Clinical Trials Search at Vanderbilt-Ingram Cancer Center
Covered Metal Stents versus Uncovered Metal Stents for the Treatment of Jaundice due to Pancreatic Cancer, Cholangiocarcinoma, or Other Metastatic Malignancies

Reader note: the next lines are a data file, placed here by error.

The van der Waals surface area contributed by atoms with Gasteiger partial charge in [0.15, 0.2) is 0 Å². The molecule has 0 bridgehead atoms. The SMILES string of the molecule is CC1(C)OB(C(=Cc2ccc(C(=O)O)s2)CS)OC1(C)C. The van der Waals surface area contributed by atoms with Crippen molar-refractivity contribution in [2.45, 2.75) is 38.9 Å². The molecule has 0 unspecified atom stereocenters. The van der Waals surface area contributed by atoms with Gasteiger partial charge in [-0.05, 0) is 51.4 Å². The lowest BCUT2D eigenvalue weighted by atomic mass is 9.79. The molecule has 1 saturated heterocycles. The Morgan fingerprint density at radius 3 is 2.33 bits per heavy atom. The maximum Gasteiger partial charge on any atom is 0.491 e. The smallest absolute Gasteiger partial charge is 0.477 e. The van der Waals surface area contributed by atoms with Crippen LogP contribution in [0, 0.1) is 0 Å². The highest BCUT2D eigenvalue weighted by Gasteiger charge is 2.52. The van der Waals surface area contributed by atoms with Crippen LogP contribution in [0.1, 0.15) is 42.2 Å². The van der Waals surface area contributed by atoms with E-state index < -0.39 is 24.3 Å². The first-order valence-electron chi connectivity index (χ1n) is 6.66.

This trial studies how well covered metal stents versus uncovered metal stents work in treating patients with jaundice due to pancreatic cancer, cholangiocarcinoma (bile duct), or other malignancies that have spread to other places in the body (metastatic). Jaundice can make the skin and urine appear very yellow and cause itching throughout the body. Pancreatic cancer, cholangiocarcinoma, or other metastatic malignancies can cause jaundice by blocking the bile duct. The bile duct is a tube-like structure that drains the liver. To maintain an opening in the bile duct, a stent is placed. Uncovered self-expanding metal biliary stents have a bare metal scaffold that the tissue tends to grow into and thus blocks the stent from draining, while covered self-expanding metal biliary stents have a polyurethane coating that may prevent the tissue from growing into the stent and thus blocking the stent. It is not yet known whether covered or uncovered metal stents may work better in treating patients with jaundice.